Langue en Langue du Résumé Titre Original  
  Éditeur de collection Titre de collection Titre de collection Abrégé Environmental Microbiology: Fundamentals and Applications  
  Volume de collection Numéro de collection Edition  
  ISSN ISBN 978-94-017-9117-5 978-94-017-9118-2 Médium  
  Région Expédition Conférence  
  Notes Approuvé pas de  
  Numéro d'Appel MARBEC @ alain.herve @ collection 1395  
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Auteur Leprieur, F.; Colosio, S.; Descombes, P.; Parravicini, V.; Kulbicki, M.; Cowman, P.F.; Bellwood, D.R.; Mouillot, D.; Pellissier, L. doi  openurl
  Titre Historical and contemporary determinants of global phylogenetic structure in tropical reef fish faunas Type Article scientifique
  Année 2016 Publication Revue Abrégée Ecography  
  Volume 39 Numéro 9 Pages (down) 825-835  
  Mots-Clés biodiversity hotspots; climate-change; community ecology; coral-reefs; damselfishes teleostei; evolutionary origins; genetic-structure; indo-pacific; latitudinal diversity gradient; species richness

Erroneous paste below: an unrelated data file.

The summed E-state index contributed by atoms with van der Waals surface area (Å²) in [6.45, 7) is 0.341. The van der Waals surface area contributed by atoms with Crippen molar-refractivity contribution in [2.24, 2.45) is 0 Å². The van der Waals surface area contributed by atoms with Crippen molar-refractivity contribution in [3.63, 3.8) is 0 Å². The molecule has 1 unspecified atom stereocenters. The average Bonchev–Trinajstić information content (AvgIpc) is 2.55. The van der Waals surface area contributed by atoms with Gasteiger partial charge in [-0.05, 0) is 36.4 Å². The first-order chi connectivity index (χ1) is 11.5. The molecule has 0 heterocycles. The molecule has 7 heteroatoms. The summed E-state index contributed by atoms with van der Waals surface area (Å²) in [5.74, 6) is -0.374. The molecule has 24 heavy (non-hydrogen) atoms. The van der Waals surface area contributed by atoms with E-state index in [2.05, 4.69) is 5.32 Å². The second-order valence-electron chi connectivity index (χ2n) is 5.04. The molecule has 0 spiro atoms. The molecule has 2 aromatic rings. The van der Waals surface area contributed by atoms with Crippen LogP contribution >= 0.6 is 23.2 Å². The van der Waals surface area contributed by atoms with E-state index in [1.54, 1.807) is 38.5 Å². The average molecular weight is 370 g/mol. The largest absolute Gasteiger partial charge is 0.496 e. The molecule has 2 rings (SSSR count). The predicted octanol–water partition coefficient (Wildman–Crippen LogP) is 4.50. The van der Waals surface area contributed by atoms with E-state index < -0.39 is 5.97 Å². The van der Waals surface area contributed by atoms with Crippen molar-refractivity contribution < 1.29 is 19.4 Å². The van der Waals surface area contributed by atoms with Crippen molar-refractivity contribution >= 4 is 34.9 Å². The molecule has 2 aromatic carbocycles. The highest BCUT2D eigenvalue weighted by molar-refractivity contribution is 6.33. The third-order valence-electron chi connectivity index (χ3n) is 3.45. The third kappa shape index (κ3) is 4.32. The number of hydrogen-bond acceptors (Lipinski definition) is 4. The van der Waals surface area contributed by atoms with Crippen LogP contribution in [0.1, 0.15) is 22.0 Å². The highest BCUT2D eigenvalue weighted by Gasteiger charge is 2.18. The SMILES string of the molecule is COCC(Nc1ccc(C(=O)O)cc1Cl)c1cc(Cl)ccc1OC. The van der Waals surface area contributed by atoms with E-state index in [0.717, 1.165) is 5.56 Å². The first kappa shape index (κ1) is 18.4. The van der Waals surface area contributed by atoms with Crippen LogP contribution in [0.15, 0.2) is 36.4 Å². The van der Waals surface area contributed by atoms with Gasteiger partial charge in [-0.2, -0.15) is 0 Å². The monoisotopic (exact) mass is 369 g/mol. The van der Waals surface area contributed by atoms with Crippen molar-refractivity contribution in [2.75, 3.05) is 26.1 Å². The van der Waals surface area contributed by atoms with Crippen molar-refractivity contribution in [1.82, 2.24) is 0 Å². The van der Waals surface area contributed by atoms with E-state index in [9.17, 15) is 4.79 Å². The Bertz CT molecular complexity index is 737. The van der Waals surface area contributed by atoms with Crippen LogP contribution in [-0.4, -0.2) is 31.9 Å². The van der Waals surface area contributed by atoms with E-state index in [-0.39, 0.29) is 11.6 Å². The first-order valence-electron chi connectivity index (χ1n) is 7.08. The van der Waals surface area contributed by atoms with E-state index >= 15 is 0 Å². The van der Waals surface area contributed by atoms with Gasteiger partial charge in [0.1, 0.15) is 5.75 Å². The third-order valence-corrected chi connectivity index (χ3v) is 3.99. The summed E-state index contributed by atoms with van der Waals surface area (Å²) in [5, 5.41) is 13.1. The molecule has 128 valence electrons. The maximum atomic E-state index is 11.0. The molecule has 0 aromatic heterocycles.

Résumé Identifying the main determinants of tropical marine biodiversity is essential for devising appropriate conservation measures mitigating the ongoing degradation of coral reef habitats. Based on a gridded distribution database and phylogenetic information, we compared the phylogenetic structure of assemblages for three tropical reef fish families (Labridae: wrasses, Pomacentridae: damselfishes and Chaetodontidae: butterflyfishes) using the net relatedness (NRI) and nearest taxon (NTI) indices. We then related these indices to contemporary and historical environmental conditions of coral reefs using spatial regression analyses. Higher levels of phylogenetic clustering were found for fish assemblages in the Indo-Australian Archipelago (IAA), and more particularly when considering the NTI index. The phylogenetic structure of the Pomacentridae, and to a lower extent of the Chaeotodontidae and Labridae, was primarily associated with the location of refugia during the Quaternary period. Phylogenetic clustering in the IAA may partly result from vicariance events associated with coral reef fragmentation during the glacial periods of the Quaternary. Variation in the patterns among fish families further suggest that dispersal abilities may have interacted with past habitat availability in shaping the phylogenetic structure of tropical reef fish assemblages.